Bethany, now 7, was about a month shy of turning 5 when her father was killed. She told her mother she wanted people to know some things about her father.

"She wanted everybody to know that her daddy laughed a lot, colored with her and watched cartoons with her," Joyce said. "They did everything together. If he was working on his boat, Bethany was right there with him. If he was working on his truck, there she was with her little plastic tools."

She said Bethany even watched sports with her father, who was a big University of Alabama fan.

"She'd fall asleep on his chest watching sports," Joyce said. "She's just like her daddy - has his personality. She's full of energy, has a good sense of humor and likes having fun."

Of the many things Joyce misses about Rob, she said she misses his laughter the most.

"Rob couldn't sit still when he started laughing. And to see him so animated would make you laugh at that. He was so much fun to be around."

He was also her biggest supporter, next to her own mother, about furthering her education. "We had always planned for me to go back to school and get my master's in social work," she said. "I was accepted in the program this past fall. He was the one who inspired me to keep going - he would be proud."

And he'd especially be proud that she's going to UA, where he intended to go after retiring from the Marines. Joyce and Bethany moved back to the Tuscaloosa area from North Carolina after he was killed.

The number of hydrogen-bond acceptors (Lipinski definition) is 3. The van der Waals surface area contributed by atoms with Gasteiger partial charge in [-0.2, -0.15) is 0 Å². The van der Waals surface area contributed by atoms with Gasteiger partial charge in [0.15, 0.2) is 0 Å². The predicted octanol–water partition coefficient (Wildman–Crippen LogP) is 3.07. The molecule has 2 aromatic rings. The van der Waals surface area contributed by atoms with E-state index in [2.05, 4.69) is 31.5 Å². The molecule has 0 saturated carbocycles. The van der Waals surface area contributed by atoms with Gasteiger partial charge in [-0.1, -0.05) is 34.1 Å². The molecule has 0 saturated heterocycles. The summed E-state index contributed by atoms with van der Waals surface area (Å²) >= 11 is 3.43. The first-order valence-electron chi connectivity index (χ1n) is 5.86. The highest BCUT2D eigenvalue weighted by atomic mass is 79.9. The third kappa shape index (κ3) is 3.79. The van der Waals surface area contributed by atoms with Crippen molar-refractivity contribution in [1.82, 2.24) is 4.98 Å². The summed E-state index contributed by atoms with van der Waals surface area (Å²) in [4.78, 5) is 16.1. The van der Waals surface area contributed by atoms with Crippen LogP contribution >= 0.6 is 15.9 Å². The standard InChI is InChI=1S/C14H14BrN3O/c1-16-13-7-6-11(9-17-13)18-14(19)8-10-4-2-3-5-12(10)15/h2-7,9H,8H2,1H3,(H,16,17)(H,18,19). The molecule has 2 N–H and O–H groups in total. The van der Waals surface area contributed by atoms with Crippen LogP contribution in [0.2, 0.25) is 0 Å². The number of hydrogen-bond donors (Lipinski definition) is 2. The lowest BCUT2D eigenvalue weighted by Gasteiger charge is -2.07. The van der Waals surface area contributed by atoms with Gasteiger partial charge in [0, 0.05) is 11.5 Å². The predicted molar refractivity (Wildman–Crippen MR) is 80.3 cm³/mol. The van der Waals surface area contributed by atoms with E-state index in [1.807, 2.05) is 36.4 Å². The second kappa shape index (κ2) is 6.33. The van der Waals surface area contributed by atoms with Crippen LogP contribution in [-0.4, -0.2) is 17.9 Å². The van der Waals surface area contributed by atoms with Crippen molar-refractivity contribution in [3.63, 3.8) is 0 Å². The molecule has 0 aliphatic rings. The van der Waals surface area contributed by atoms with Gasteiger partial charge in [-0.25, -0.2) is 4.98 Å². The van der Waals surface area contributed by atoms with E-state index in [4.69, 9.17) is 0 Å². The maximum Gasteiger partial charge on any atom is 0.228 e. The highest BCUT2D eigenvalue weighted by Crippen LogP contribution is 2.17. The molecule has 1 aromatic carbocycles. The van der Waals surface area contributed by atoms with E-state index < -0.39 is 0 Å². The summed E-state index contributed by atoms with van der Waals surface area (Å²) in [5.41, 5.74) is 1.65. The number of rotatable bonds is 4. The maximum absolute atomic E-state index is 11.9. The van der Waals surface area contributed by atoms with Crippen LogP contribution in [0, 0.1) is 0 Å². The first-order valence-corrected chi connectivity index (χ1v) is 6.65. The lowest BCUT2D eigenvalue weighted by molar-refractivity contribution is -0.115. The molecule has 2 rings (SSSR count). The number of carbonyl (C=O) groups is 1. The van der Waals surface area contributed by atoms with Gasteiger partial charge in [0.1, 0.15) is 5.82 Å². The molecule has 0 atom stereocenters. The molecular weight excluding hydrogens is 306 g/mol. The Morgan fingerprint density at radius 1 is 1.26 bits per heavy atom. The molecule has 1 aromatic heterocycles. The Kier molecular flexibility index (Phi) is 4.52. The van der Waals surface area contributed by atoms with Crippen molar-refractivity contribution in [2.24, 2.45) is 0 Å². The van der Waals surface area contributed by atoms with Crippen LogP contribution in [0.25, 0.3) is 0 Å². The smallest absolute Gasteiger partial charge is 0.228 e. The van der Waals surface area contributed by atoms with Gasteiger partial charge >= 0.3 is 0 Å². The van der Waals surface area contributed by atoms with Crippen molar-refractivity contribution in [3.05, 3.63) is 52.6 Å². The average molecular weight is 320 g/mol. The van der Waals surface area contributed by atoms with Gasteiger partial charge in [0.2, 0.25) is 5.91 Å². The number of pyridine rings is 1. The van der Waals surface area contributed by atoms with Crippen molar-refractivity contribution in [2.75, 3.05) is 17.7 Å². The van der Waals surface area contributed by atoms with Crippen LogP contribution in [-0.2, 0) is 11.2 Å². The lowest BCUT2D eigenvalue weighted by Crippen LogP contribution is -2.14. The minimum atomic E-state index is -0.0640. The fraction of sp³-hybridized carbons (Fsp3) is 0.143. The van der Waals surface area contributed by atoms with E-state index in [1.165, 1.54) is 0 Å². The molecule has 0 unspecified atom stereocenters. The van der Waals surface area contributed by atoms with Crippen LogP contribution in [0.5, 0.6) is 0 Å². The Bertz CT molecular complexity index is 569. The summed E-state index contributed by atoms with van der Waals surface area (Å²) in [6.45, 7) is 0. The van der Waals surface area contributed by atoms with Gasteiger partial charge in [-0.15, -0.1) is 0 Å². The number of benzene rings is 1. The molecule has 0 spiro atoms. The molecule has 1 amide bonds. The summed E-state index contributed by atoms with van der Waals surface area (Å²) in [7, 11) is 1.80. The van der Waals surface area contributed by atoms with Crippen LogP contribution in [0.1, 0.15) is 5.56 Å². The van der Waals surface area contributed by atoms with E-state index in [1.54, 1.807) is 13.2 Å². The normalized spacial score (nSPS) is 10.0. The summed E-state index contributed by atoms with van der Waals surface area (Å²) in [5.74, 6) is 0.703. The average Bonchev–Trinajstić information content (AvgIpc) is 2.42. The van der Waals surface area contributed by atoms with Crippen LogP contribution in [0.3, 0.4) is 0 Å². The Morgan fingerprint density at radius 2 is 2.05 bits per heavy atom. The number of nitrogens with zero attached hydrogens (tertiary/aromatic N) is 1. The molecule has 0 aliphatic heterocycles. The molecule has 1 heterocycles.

"My family is here and Rob's family is here. I wanted to keep Bethany close to family," she said.

"Rob was proud to be from Alabama and proud to be from Tuscaloosa," Sutton said. "And he was very family oriented. He always wanted us to get together with all the family. All the nieces and nephews really looked up to him."

The last time Joyce talked to her husband was the weekend before he was killed on a Tuesday. His mother had sent him some copies of The Tuscaloosa News, and he had clipped out a story about a soldier from Mobile, Army Pfc. Howard Johnson II. He had been killed the month before, the same day a fellow Marine from Rob's unit had died.

"You could tell it hit home for him. You could hear his voice crack as he talked," Joyce said. "He never knew (Johnson), but it was another man from Alabama. He said he mailed me the article - I've never known him to clip out anything from the paper - and wanted me to keep it."

She told Rob that she had heard on the news that the soldier's father was going to conduct the funeral.

"He said the father must be a strong man. He was very touched by that," Joyce said. She still has the article.

She received another surprise right around her daughter's birthday that year, a month after Rob died. A postal worker knocked on her door on a Sunday with a letter for Bethany from Rob. Because he had included some Skittles, her favorite candy, in the letter, it had not been processed as free mail and had been marked to be returned. But the man delivering the letter had figured out what happened.

"He said he knew if he sent it back, we may not ever get it," Joyce said. "To me, it was like a birthday present for Bethany. In his letters to her, he always said how much he loved her and to be a good girl and listen to Mommy.

"I read the letter to her and told her to eat the candy. Daddy would have wanted her to."

Joyce, who still has a hard time talking about her husband without getting choked up, said she is grateful she met her husband so early in life.

"I wish I could have had him on this earth a lot longer," she said. "I was so blessed to have had him in my life as many years as I did."